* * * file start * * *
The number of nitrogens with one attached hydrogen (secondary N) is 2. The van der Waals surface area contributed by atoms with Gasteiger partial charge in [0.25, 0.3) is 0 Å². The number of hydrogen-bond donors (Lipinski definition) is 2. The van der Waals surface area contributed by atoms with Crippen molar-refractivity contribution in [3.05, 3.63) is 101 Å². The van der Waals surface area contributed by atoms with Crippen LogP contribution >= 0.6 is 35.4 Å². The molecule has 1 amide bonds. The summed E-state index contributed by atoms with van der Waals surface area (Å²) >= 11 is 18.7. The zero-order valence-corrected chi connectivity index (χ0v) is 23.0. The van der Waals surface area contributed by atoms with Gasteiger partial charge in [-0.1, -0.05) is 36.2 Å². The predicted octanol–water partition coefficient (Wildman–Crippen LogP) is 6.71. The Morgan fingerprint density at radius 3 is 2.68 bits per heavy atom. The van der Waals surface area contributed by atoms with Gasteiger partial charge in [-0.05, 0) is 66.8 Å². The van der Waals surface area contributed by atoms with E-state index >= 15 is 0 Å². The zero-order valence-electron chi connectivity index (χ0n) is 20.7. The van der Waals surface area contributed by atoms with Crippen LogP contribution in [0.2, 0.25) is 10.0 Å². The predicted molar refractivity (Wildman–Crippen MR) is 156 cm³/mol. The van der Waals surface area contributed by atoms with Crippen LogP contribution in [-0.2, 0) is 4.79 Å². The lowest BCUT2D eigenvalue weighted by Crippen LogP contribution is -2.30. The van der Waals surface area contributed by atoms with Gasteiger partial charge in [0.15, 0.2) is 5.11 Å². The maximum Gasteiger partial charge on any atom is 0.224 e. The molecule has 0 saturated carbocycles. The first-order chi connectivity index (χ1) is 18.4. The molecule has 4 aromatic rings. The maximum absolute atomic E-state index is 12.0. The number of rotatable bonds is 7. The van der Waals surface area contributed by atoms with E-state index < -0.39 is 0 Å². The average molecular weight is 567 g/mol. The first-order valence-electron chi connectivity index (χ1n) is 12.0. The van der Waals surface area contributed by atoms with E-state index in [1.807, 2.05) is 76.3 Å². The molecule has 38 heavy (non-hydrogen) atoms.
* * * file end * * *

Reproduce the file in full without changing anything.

The number of nitrogens with one attached hydrogen (secondary N) is 2. The van der Waals surface area contributed by atoms with Gasteiger partial charge in [0.25, 0.3) is 0 Å². The number of hydrogen-bond donors (Lipinski definition) is 2. The van der Waals surface area contributed by atoms with Crippen molar-refractivity contribution in [3.05, 3.63) is 101 Å². The van der Waals surface area contributed by atoms with Crippen LogP contribution >= 0.6 is 35.4 Å². The molecule has 1 amide bonds. The summed E-state index contributed by atoms with van der Waals surface area (Å²) >= 11 is 18.7. The zero-order valence-corrected chi connectivity index (χ0v) is 23.0. The van der Waals surface area contributed by atoms with Gasteiger partial charge in [-0.1, -0.05) is 36.2 Å². The predicted octanol–water partition coefficient (Wildman–Crippen LogP) is 6.71. The Morgan fingerprint density at radius 3 is 2.68 bits per heavy atom. The van der Waals surface area contributed by atoms with Gasteiger partial charge in [-0.05, 0) is 66.8 Å². The van der Waals surface area contributed by atoms with E-state index >= 15 is 0 Å². The zero-order valence-electron chi connectivity index (χ0n) is 20.7. The van der Waals surface area contributed by atoms with Crippen LogP contribution in [0.2, 0.25) is 10.0 Å². The predicted molar refractivity (Wildman–Crippen MR) is 156 cm³/mol. The van der Waals surface area contributed by atoms with Crippen LogP contribution in [-0.2, 0) is 4.79 Å². The lowest BCUT2D eigenvalue weighted by Crippen LogP contribution is -2.30. The van der Waals surface area contributed by atoms with Gasteiger partial charge in [0.15, 0.2) is 5.11 Å². The maximum Gasteiger partial charge on any atom is 0.224 e. The molecule has 0 saturated carbocycles. The first-order chi connectivity index (χ1) is 18.4. The molecule has 4 aromatic rings. The maximum absolute atomic E-state index is 12.0. The number of rotatable bonds is 7. The van der Waals surface area contributed by atoms with E-state index < -0.39 is 0 Å². The average molecular weight is 567 g/mol. The first-order valence-electron chi connectivity index (χ1n) is 12.0. The van der Waals surface area contributed by atoms with E-state index in [1.807, 2.05) is 76.3 Å². The molecule has 38 heavy (non-hydrogen) atoms.